After all, a maker who calls a fabric by one name, the wearer half a world away who calls it something else, and the lucky one who finds it in an attic 200 years later and doesn’t know what to call it – may all refer to the same thing. It all depends on Who, Where, and When. So I guess I’ll just call it all muslin!
Speaking of books and muslin … the V&A published a book last year, Muslin, by Sonia Ashmore, and it’s my latest chair-side companion. Superb research, gorgeous photos – a must-have for any historic costume/textile enthusiast.
And anyone who wants more information on period textiles will find Florence Montgomery’s Textiles in America, 1650-1870, Sally Queen’s Textiles for Colonial Clothing, Textiles for Clothing of the Early Republic by Lynne Basset (the whole series, actually), and All About Cotton by Julie Parker to be excellent resources – and all but the first have samples!
From The New Encyclopaedia, 1807, a hint of how muslin compared, Cotton Goods are divided into different classes, each proportionally lighter than the other. The heaviest of these are, 1st. Shirtings, 2d. Cambrics, 3d. Cossias, 4th. Jaconetts, 5th. Lawn grounds, 6th. Mulls, 7th. Books.
I’m naturally drawn to images of sewing, and I come across a little treasure now and then. There’s something very touching about a pose like this. The scene is perfect in its way. The little girl with her tiny sewing basket and doll, little brother wearing suspenders and holding the thread, and mother carefully fixing the work! It makes me wonder about their lives – who were they?
Well, in this case I do know their names because they’re written on the back of the photo. Iva Fuller, Jean Ray and Charlie Ray. So I suppose she’s not their mother, maybe an aunt or grandmother? I guess it’s a lesson to me about creating stories around pictures and objects. But I doubt it will stop me from doing it!
A quick search did not help me identify the people or place. Do you know them? The year was “about 1934.” And I’d love to hear from someone who can identify the type of doll!
Just when I get complacent, thinking I’ve found a bit of information and can safely pack it away, something comes along to surprise me. As Seen on TV advertising is not new to our generation. Well, maybe the TV part, but not the advertising! About 150 years ago readers of Godey’s Lady’s Book were told how much easier their lives would be if they only had that new invention, The Sewing Machine.
Value Of A Sewing-machine.—The following curious calculation of the number of stitches required in making a man’s shirt, gives us a realizing idea, as a Yankee would say, of the value of the sewing-machine in one single branch of needlework. As a household aid this invention is invaluable to women. Is it not pitiful that more than twenty thousand stitches have often been required to make one single shirt, for which the poor seamstress received, probably, not over seventy-five cents or one dollar:—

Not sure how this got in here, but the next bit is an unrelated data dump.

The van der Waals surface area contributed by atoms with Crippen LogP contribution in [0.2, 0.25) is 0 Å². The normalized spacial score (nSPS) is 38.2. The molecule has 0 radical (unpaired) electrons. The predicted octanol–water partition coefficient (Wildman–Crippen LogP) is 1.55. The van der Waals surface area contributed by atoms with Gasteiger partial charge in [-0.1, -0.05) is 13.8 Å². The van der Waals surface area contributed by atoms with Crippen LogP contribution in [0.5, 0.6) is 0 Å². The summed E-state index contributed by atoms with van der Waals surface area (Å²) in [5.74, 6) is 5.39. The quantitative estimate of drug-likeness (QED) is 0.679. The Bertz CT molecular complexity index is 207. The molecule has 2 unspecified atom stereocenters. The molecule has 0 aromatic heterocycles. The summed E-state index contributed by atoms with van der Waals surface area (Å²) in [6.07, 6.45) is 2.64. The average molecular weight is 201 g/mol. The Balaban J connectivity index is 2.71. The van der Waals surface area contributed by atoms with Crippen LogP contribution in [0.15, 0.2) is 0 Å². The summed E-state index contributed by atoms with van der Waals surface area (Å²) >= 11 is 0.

“Stitching the collar, four rows, 3,000; sewing the ends, 500; button-holes, and sewing on buttons, 150; sewing the collar and gathering the neck, 1,204; stitching wristbands, 1,228; sewing the ends, 68; button-holes, 148; hemming the slits, 264; gathering the sleeves, 840 ; setting on wristbands. 1.468; stitching on shoulder-straps, three rows each. 1880; hemming the bosom, 393; sewing the sleeves, 2,532; setting in sleeves and gussets, 3,050; tappiug the sleeves, 1,526; sewing the seams, 841; setting side gussets in, 424; hemming the bottom, 1,104. Total number of stitches, 20,620.”
In true journalistic tradition, Harper’s presented, almost word for word, the same thing in 1869. Only their math was a little different.
The following curious calculation of the number of stitches in a shirt, which somebody has had the patience to make, we mean the calculation, not the shirt, by any means, may induce some gentleman to present his wife with a good sewing machine.Stitching the collar, four rows, 3000; sewing the ends, 500; buttonholes and sewing on buttons, 150; sewing the collar and gathering the neck, 1204; stitching wristbands, 1228; sewing the ends, 68; buttonholes, 48; hemming the slits, 264; gathering the sleeves, 840; setting on wristbands, 1468; stitching on shoulder straps, three rows each, 1880; hemming the bosom, 393; sewing the sleeves 2335; setting in sleeves and gussets, 3050; tapping the sleeves, 1526; sewing the seams, 848; setting side gussets in, 424; hemming the bottom, 1104. Total number of stitches 20,530.